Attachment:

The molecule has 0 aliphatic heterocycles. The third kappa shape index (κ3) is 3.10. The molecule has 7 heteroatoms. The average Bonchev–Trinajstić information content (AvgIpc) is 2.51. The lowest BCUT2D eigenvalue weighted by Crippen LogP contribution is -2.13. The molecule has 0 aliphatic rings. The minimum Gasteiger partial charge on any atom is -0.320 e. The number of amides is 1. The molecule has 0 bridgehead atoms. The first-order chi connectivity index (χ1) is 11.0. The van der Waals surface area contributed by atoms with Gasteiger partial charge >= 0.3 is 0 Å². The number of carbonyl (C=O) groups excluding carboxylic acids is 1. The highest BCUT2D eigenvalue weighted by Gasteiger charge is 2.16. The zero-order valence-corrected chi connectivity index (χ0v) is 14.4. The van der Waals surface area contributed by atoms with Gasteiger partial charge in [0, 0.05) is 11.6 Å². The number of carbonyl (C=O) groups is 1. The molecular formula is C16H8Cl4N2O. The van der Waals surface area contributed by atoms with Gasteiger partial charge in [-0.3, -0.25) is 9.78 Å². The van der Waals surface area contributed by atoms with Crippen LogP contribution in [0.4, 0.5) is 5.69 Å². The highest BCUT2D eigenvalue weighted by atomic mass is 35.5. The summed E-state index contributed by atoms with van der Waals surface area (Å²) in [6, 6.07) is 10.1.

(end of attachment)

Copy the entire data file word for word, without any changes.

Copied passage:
The molecule has 0 aliphatic heterocycles. The third kappa shape index (κ3) is 3.10. The molecule has 7 heteroatoms. The average Bonchev–Trinajstić information content (AvgIpc) is 2.51. The lowest BCUT2D eigenvalue weighted by Crippen LogP contribution is -2.13. The molecule has 0 aliphatic rings. The minimum Gasteiger partial charge on any atom is -0.320 e. The number of amides is 1. The molecule has 0 bridgehead atoms. The first-order chi connectivity index (χ1) is 11.0. The van der Waals surface area contributed by atoms with Gasteiger partial charge >= 0.3 is 0 Å². The number of carbonyl (C=O) groups excluding carboxylic acids is 1. The highest BCUT2D eigenvalue weighted by Gasteiger charge is 2.16. The zero-order valence-corrected chi connectivity index (χ0v) is 14.4. The van der Waals surface area contributed by atoms with Gasteiger partial charge in [0, 0.05) is 11.6 Å². The number of carbonyl (C=O) groups is 1. The molecular formula is C16H8Cl4N2O. The van der Waals surface area contributed by atoms with Gasteiger partial charge in [-0.3, -0.25) is 9.78 Å². The van der Waals surface area contributed by atoms with Crippen LogP contribution in [0.4, 0.5) is 5.69 Å². The highest BCUT2D eigenvalue weighted by atomic mass is 35.5. The summed E-state index contributed by atoms with van der Waals surface area (Å²) in [6, 6.07) is 10.1.